According to a recent PBS survey, nearly a quarter of parents plan to pass their used mobile phones, tablets and computers to their 2- to 10- year-olds when they upgrade their devices this holiday season. My toddler has already benefited from my clumsy hands, and is the proud owner of an iPhone 3S with a cracked screen.
It’s a good idea to completely wipe any device you plan to hand down to a child. But once you’ve removed any personal data and professional documents, you’ll want to fill the gift up with age-appropriate goodies. If you’ve got a toddler, check out my post from a few months ago on educational apps for preschoolers.
Now that my son is getting a bit older, I have been branching out into apps that teach basic reading, math, science and social skills. The following apps are my top educational programs for kindergarten aged students.
Word Wagon by Duck Duck Moose ($1.99)
I have been a big fan of Duck Duck Moose apps ever since their Old MacDonald software kept my 1 year old occupied during a three-hour flight. Word Wagon introduces students to basic spelling and language skills through a fun, colorful interface and upbeat music. Early learners will become familiar with the names and sounds of letters and more advanced students can start sounding out words. Although it’s not yet available for Android, Duck Duck Moose have been slowly developing Android versions of their popular apps so watch for it coming soon.
Word Wizard by L’Escapadou ($2.99)
Another language app, Word Wizard teaches young people the concept of phonetic spelling. Called a “Speak ’N Spell for the iPad generation” in a New York Times app review, Word Wizard lets users hear the sounds of letters and words as they write them. This app is currently only available on Apple products.
Letter Writer Oceans by Barking Dog Interactive ($1.99)
This app not only teaches kids what letters are, it gives them writing practice. Using beautifully rendered sea creatures as pointers, Letter Writer Oceans guides young hands as they shape letters. This app is currently only available on Apple products.
Kindergarten Math by Infinut ($1.99)
The interface doesn’t have the fancy graphics that you see on many iPad apps, but this Android program offers a variety of exercises that speak to the way young minds pick up mathematical concepts. For example, by moving balls in and out of a box users are able to actually see the process of addition and subtraction. Created by a software designer to share his love of math with his young daughters, Kindergarten Math is educational and fun.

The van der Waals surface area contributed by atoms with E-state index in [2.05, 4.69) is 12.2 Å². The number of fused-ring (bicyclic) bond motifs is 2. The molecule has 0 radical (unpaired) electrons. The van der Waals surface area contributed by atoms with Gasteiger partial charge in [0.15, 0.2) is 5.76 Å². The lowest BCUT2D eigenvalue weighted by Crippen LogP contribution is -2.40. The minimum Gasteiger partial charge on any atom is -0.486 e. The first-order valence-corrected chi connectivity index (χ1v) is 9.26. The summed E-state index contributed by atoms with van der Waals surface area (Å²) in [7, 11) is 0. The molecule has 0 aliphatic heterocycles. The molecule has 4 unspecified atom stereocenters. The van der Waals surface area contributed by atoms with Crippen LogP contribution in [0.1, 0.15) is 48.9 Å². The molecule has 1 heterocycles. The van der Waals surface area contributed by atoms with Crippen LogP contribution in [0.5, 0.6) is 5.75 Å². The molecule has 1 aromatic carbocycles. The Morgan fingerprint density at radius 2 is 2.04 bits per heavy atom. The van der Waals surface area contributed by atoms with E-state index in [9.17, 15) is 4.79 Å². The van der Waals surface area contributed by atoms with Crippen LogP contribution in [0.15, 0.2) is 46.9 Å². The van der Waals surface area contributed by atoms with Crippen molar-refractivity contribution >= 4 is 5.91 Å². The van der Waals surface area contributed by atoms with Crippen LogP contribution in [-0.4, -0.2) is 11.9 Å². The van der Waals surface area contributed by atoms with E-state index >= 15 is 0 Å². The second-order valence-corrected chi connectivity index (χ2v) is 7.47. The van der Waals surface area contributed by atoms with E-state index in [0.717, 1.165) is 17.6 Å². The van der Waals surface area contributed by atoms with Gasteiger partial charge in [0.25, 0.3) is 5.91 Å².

Talking Kids Math and Numbers by Kaufcom Games Apps Widgets (Free)
If you’re an Android user who responds to graphic elements, Talking Kids Math and Numbers is a more visually advanced program for teaching kids numbers and basic math processes. Featuring a portly penguin rendered in high quality 3D graphics, this app offers integrated voice interaction as well as touchscreen manipulation.
TeachMe: Kindergarten by 24x7digital LLC ($.99)
It’s unfortunate that this app is only offered for Apple products since this is one of the most comprehensive kindergarten skills app I’ve come across. Not only does this app enable students to practice early math, spelling, reading and language skills, but it offers cute scenes and a huge variety of reward stickers to keep young people engaged.
ABC Music by Peapod Labs ($1.99)
The range of apps by Peapod Labs are another favorite of my pre-k son. ABC Wildlife, ABC Food and ABC Play, as well as ABC Music, all use the same interface, but it’s the gorgeous photos, engaging videos and fun interactive activities that have made these apps perennial favorites. The ABC Music app is an exceptionally fine way to introduce budding musicians to the cacophony of sounds used to make beautiful music.
Concentration for Kids by Jigawatt Labs (Free)
The game of concentration has come a long way since the box full of small marching cards that inevitably ended up under the bed, in the washing machine and behind the couch. With three different themes and 10 levels, this app helps kindergarteners build their memory skills. It makes my top list because one of the themes has users match uppercase and lowercase letters, which is a handy way to make letter matching fun. At this time, Concentration for Kids is only available for Android users, but iPhone and iPad users can try the similar app Fruit Memory Match Game, which is available for $.99 on iTunes.
What are your favorite educational apps for kindergarten age students?
Katie Stansberry authors the blog Teaching with Tech. She is the former community manager of ISTE Connects.